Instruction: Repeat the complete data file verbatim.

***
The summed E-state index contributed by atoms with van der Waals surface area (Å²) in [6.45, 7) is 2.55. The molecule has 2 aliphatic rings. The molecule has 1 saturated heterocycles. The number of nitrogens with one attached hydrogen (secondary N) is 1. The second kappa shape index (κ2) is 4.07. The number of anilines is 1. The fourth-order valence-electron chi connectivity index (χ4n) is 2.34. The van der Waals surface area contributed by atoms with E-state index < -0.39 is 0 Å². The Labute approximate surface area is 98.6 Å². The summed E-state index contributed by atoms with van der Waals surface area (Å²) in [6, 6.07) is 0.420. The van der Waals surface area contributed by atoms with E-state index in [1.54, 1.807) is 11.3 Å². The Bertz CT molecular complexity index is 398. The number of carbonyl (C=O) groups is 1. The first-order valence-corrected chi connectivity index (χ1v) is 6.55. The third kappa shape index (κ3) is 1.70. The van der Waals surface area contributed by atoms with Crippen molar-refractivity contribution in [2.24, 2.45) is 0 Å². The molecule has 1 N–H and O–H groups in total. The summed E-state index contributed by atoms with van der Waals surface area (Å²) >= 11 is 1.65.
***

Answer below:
The summed E-state index contributed by atoms with van der Waals surface area (Å²) in [6.45, 7) is 2.55. The molecule has 2 aliphatic rings. The molecule has 1 saturated heterocycles. The number of nitrogens with one attached hydrogen (secondary N) is 1. The second kappa shape index (κ2) is 4.07. The number of anilines is 1. The fourth-order valence-electron chi connectivity index (χ4n) is 2.34. The van der Waals surface area contributed by atoms with E-state index < -0.39 is 0 Å². The Labute approximate surface area is 98.6 Å². The summed E-state index contributed by atoms with van der Waals surface area (Å²) in [6, 6.07) is 0.420. The van der Waals surface area contributed by atoms with E-state index in [1.54, 1.807) is 11.3 Å². The Bertz CT molecular complexity index is 398. The number of carbonyl (C=O) groups is 1. The first-order valence-corrected chi connectivity index (χ1v) is 6.55. The third kappa shape index (κ3) is 1.70. The van der Waals surface area contributed by atoms with Crippen molar-refractivity contribution in [2.24, 2.45) is 0 Å². The molecule has 1 N–H and O–H groups in total. The summed E-state index contributed by atoms with van der Waals surface area (Å²) >= 11 is 1.65.